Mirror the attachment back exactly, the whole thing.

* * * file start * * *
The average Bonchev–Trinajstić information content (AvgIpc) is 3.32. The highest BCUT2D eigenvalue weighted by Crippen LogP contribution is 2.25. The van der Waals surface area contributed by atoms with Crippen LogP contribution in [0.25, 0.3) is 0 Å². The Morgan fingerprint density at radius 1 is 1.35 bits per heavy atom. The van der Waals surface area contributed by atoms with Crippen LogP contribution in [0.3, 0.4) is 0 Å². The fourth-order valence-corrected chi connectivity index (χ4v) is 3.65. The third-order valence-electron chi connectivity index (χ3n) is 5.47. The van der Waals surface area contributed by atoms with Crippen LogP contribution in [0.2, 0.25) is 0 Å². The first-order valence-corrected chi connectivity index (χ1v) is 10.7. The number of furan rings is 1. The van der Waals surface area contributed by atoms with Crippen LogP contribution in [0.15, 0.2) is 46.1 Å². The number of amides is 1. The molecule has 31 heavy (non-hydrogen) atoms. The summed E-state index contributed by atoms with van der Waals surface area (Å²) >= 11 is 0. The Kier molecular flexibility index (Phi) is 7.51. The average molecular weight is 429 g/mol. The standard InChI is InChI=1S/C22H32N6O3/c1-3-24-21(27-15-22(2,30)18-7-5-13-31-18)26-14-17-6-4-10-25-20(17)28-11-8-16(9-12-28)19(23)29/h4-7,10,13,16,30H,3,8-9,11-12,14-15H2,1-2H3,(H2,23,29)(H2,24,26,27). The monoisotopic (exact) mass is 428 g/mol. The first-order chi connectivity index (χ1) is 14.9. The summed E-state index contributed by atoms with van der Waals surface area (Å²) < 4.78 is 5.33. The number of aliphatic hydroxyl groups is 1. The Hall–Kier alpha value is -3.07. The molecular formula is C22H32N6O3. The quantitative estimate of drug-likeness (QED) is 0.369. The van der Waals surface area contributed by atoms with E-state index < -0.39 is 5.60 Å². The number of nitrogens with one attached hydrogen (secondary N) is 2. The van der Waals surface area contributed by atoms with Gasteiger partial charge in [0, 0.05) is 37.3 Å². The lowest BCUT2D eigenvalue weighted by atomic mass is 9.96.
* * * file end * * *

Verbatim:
The average Bonchev–Trinajstić information content (AvgIpc) is 3.32. The highest BCUT2D eigenvalue weighted by Crippen LogP contribution is 2.25. The van der Waals surface area contributed by atoms with Crippen LogP contribution in [0.25, 0.3) is 0 Å². The Morgan fingerprint density at radius 1 is 1.35 bits per heavy atom. The van der Waals surface area contributed by atoms with Crippen LogP contribution in [0.3, 0.4) is 0 Å². The fourth-order valence-corrected chi connectivity index (χ4v) is 3.65. The third-order valence-electron chi connectivity index (χ3n) is 5.47. The van der Waals surface area contributed by atoms with Crippen LogP contribution in [0.2, 0.25) is 0 Å². The first-order valence-corrected chi connectivity index (χ1v) is 10.7. The number of furan rings is 1. The van der Waals surface area contributed by atoms with Crippen LogP contribution in [0.15, 0.2) is 46.1 Å². The number of amides is 1. The molecule has 31 heavy (non-hydrogen) atoms. The summed E-state index contributed by atoms with van der Waals surface area (Å²) >= 11 is 0. The Kier molecular flexibility index (Phi) is 7.51. The average molecular weight is 429 g/mol. The standard InChI is InChI=1S/C22H32N6O3/c1-3-24-21(27-15-22(2,30)18-7-5-13-31-18)26-14-17-6-4-10-25-20(17)28-11-8-16(9-12-28)19(23)29/h4-7,10,13,16,30H,3,8-9,11-12,14-15H2,1-2H3,(H2,23,29)(H2,24,26,27). The monoisotopic (exact) mass is 428 g/mol. The first-order chi connectivity index (χ1) is 14.9. The summed E-state index contributed by atoms with van der Waals surface area (Å²) < 4.78 is 5.33. The number of aliphatic hydroxyl groups is 1. The Hall–Kier alpha value is -3.07. The molecular formula is C22H32N6O3. The quantitative estimate of drug-likeness (QED) is 0.369. The van der Waals surface area contributed by atoms with E-state index < -0.39 is 5.60 Å². The number of nitrogens with one attached hydrogen (secondary N) is 2. The van der Waals surface area contributed by atoms with Gasteiger partial charge in [0, 0.05) is 37.3 Å². The lowest BCUT2D eigenvalue weighted by atomic mass is 9.96.